Edited by Janani Mahadevan
The Dark Academic aesthetic is certainly appealing, especially if you’re someone who has always been bookish, nerdy, and passionate about everything that was ‘uncool’. It centres classic literature and music as well as poets and artists like Hozier, Mitski, and Richard Siken. Suddenly, queerness and otherness are the coolest things on the internet. Dark Academia brings into the fold so many people who have been ignored and pushed aside before. However, this is not to say that it does not have its fair share of faults.
Dark Academia is a highly Eurocentric aesthetic. If you were to look up lists of Dark Academia books and movies, you would likely see the works of authors and poets like Oscar Wilde, Emily Dickinson, and Shakespeare, as well as films like Dead Poets Society and Kill Your Darlings, all works made in the Western world by white artists and actors. You could search for ‘cultural’ Dark Academia to find non-white narratives, but the lists are few and far between. Besides, most of them are works that are written primarily for a white audience, even if they are by non-white authors — criticisms that are made of books like The God of Small Things and White Tiger as well as movies like Slum Dog Millionaire, all of which frequent these lists far too often.
Another criticism of Dark Academia remarks on the privilege required for the aesthetic— social, cultural, and economic. Since most of these works are written in English or other Western languages (and often earlier than 1950), most non-native English speakers will find it difficult to access these works, as translations into vernacular languages are so rarely available. Similarly, the dressing aesthetic of Dark Academia relies on things like tweed coats, oxford shoes, and waistcoats — items that would be quite out of place in the warm climate of a country like India. Even if you were to live in a place where wearing these things was considered alright, it would be very hard to find them. While the aesthetic of Dark Academia relies heavily on thrift store and second-hand finds, these are still not cheap and remain inaccessible to most.
Dark Academia also tends to romanticise mental illness as well as unhealthy habits like caffeine addiction and a lack of sleep that borders on insomnia. While the same observation can certainly be made of college students, at least we’re doing it for a reason. Dark Academia idealizes the notion that you stay up engaging in obsessive, depressive behaviours, consuming cup after cup of caffeine and tearing through books like a 4th-year student trying to write citations to their thesis simply because you can, because you enjoy reading and learning and knowing. And you can enjoy those things, but why must you do it with an unhealthy sense of self, no sleep, and enough caffeine that you can feel your own limbs jittering?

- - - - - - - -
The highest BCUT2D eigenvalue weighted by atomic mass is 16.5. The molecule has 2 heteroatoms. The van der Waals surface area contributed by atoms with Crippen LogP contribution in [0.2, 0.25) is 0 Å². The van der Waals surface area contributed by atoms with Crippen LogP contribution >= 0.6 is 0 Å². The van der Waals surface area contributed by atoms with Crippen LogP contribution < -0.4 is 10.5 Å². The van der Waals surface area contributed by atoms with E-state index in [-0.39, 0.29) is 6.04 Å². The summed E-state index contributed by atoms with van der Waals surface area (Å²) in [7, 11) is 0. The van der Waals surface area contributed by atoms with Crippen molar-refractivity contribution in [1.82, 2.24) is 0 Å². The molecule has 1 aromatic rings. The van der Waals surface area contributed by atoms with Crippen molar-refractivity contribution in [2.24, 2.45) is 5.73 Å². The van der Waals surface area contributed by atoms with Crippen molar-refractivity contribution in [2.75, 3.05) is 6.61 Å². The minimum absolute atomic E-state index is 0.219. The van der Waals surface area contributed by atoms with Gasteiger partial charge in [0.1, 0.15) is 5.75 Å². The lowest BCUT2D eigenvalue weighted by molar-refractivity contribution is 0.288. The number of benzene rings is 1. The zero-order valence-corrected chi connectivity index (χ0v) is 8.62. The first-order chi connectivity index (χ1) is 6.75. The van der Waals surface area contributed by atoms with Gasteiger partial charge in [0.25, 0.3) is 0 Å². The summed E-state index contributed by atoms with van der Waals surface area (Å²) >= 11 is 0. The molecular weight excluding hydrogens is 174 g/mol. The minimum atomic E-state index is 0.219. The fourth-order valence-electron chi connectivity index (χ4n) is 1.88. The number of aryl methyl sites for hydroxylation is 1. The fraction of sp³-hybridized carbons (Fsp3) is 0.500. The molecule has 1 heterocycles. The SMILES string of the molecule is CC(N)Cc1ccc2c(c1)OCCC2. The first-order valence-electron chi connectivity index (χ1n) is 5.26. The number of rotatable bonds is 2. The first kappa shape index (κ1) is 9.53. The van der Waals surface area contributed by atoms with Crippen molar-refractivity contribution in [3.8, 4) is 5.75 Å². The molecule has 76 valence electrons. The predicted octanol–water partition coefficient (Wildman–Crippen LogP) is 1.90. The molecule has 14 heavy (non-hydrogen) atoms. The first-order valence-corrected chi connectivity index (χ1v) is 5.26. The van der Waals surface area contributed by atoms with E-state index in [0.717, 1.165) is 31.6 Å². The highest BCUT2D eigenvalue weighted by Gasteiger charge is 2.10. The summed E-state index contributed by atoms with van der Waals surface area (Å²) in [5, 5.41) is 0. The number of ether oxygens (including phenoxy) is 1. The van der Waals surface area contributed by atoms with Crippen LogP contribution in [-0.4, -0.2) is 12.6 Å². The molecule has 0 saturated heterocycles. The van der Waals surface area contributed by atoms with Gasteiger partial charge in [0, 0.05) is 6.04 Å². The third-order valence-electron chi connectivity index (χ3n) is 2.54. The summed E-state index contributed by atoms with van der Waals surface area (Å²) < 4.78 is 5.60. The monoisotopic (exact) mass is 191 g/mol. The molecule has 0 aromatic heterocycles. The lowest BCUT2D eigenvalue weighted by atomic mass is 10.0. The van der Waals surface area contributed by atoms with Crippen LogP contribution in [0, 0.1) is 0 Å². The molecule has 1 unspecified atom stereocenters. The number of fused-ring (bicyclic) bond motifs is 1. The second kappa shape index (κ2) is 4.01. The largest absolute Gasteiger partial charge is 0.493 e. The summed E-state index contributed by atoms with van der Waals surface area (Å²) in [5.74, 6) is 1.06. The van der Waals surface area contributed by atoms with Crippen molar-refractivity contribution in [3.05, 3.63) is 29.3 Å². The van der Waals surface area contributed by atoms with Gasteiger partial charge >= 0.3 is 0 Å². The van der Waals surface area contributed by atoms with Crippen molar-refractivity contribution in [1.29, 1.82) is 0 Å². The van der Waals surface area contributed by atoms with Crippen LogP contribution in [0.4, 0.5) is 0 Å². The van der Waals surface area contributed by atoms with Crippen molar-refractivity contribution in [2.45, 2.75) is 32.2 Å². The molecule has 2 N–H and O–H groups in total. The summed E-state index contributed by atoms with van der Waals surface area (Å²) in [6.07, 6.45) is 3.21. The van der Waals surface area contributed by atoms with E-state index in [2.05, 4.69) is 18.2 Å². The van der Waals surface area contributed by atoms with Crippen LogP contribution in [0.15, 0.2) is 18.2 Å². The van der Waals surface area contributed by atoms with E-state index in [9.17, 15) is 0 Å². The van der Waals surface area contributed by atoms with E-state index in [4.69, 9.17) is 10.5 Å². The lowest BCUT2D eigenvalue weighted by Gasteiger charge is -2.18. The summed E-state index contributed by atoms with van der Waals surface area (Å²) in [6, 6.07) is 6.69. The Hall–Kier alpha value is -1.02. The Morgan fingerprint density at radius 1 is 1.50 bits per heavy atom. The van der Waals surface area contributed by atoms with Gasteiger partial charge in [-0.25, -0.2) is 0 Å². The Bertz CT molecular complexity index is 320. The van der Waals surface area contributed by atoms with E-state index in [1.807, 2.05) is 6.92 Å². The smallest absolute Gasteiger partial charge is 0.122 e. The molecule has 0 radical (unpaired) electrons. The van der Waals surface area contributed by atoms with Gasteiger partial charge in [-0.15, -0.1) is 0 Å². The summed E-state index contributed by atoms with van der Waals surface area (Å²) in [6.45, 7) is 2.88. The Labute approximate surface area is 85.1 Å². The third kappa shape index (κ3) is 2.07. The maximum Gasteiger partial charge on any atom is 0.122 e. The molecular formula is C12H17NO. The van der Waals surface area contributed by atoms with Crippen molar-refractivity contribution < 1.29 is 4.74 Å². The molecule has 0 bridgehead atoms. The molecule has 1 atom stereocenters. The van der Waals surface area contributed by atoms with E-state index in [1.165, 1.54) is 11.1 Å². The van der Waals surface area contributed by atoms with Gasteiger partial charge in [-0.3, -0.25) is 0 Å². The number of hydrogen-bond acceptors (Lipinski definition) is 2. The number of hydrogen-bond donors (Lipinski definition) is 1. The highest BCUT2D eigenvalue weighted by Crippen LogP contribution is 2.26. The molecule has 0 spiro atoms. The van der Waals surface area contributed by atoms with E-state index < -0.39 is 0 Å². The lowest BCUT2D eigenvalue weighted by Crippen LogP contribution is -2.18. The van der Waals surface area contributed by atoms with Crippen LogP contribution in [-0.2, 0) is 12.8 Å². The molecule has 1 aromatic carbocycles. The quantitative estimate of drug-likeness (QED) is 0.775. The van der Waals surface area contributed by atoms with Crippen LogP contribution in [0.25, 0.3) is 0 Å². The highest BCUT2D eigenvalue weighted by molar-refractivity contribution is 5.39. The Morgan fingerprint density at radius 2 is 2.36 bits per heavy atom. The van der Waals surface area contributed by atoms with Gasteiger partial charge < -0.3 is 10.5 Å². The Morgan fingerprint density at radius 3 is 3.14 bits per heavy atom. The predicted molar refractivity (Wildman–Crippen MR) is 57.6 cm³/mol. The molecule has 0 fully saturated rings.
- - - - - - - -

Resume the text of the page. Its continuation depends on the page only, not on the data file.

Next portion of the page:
Dark Academia would also make it seem as though Dark Academics are the best sort of people, as though you are better than others simply because you know more and have read more than they have. Not only is this clearly wrong, but it is also a dangerous narrative to propagate. It excludes neuro-divergent people who may not be able to completely participate in the aesthetic sensibility as it goes against how they work and learn. There’s nothing wrong with watching videos instead of reading heavy 18th century texts. Moreover, simply because you know more than someone else doesn’t necessarily mean that you’re smarter than them, of course, but someone being less intelligent than you should never mean that they are worth less, a view Dark Academia inadvertently promotes.
A final criticism of Dark Academia is that it centres the bodies of cis, white, and able-bodied people. Personally, I am yet to see Dark Academic lookbooks that centre the appearances of non-white people, fat people, or people with visible disabilities. Dark Academics as a community must come in to fulfil the needs of people who have always been left out of mainstream narratives because it has a long way to go before it is truly such a safe space, rather than another way to cultivate the hegemony of people who have always been part of the socio-political mainstream. There has been some change, but the space for non-hegemonic identities must be created faster if it is to have a real impact on the creation of Dark Academia as a sub-culture.